https://doi.org/10.1046/j.1365-2095.2000.00129.x
[18] Krogdahl, A., Gajardo, K., Kortner, T.M., Penn, M., Gu, M., Berge, G.M. and Bakke, A.M. (2015) Soya Saponins Induce Enteritis in Atlantic Salmon (Salmo salar L.). Journal of Agricultural and Food Chemistry, 63, 3887-3902.
https://doi.org/10.1021/jf506242t
[19] Heikkinen, J., Vielma, J., Kemilainen, O., Tiirola, M., Eskelinen, P., Kiuru, T., Navia-Paldanius, D. and von Wright, A. (2006) Effects of Soybean Meal Based Diet on Growth Performance, Gut Histopathology and Intestinal Microbiota of Juvenile Rainbow Trout (Oncorhynchus mykiss). Aquaculture, 261, 259-268.
https://doi.org/10.1016/j.aquaculture.2006.07.012
[20] Bakke, A.M. (2011) Pathophysiological and Immunological Characteristics of Soybean Meal-Induced Enteropathy in Salmon: Contribution of Recent Molecular Investigations. In: Cruz-Suárex, L.E., Ricque-Marie, D., Tapia-Salazar, M., Nieto-López, M.G., Villarreal-Cavazos, D.A., Gamboa-Delgado, J. and Hernández-Hernández, L., Eds., Proceedings of International Symposium Aquaculture Nutrition XI, Autonomous University of Nuevo Leon, Monterrey, 345-372.
[21] Salunkhe, D.K., Chavan, J.K., Adsule, R.N. and Kadam, S.S. (1992) World Oil Seeds: Chemistry, Technology, and Utilization. Van Nostrand Reinhold, New York.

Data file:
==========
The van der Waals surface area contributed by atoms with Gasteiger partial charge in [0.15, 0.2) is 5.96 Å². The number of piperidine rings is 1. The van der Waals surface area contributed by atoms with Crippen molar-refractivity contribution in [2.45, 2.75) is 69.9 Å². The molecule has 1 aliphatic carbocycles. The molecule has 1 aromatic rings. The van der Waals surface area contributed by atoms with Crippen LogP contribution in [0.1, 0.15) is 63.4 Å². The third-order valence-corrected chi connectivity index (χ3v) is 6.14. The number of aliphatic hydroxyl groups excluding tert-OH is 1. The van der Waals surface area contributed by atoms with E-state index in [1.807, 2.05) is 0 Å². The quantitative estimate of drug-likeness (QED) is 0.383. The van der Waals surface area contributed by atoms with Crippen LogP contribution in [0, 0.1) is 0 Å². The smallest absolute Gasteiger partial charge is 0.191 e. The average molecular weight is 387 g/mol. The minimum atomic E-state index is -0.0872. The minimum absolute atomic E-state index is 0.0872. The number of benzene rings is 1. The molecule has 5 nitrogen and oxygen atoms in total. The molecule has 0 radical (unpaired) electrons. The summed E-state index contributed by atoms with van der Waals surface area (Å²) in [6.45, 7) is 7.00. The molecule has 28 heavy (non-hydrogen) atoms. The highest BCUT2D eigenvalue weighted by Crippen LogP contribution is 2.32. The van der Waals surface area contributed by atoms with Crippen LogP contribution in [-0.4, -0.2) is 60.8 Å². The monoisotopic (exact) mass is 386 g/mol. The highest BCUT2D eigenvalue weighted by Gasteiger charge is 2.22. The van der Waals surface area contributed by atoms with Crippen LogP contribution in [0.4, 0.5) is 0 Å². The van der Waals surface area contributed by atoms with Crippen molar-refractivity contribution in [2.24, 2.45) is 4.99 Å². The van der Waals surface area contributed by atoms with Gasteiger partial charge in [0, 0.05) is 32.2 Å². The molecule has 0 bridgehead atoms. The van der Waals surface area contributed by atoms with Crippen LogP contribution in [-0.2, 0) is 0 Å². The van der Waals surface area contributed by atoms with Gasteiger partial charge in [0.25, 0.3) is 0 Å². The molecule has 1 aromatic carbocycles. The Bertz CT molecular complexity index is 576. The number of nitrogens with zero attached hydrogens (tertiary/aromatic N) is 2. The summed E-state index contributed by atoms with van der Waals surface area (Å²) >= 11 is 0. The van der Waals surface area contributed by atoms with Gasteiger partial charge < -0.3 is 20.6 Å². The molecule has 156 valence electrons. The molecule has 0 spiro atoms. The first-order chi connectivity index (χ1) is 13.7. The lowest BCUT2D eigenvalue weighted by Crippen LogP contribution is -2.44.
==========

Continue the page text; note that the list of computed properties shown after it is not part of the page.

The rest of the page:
[22] Fowler, L.G. (1980) Substitution of Soybean and Cottonseed Products for Fish Meal in Diets Fed to Chinook and Coho Salmon. The Progressive Fish-Culturist, 42, 87-91.
https://doi.org/10.1577/1548-8659(1980)42[87:SOSACP]2.0.CO;2
[23] Reinitz, G. (1980) Soybean Meal as a Substitute for Herring Meal in Practical Diets for Rainbow Trout. The Progressive Fish-Culturist, 42, 103-106.
https://doi.org/10.1577/1548-8659(1980)42[87:SOSACP]2.0.CO;2
[24] Vielma, J., Makinen, T., Ekholm, P. and Koskela, J. (2000) Influence of Dietary Soy and Phytase Levels on Performance and Body Composition of Large Rainbow Trout (Oncorhynchus mykiss) and Algal Availability of Phosphorus Load. Aquaculture, 183, 349-362.
https://doi.org/10.1016/S0044-8486(99)00299-9
[25] Francis, G., Makkar, H.P.S. and Becker, K. (2001) Antinutritional Factors Present in Plant-Derived Alternate Fish Feed Ingredients and their Effects in Fish. Aquaculture, 199, 197-227.
https://doi.org/10.1016/S0044-8486(01)00526-9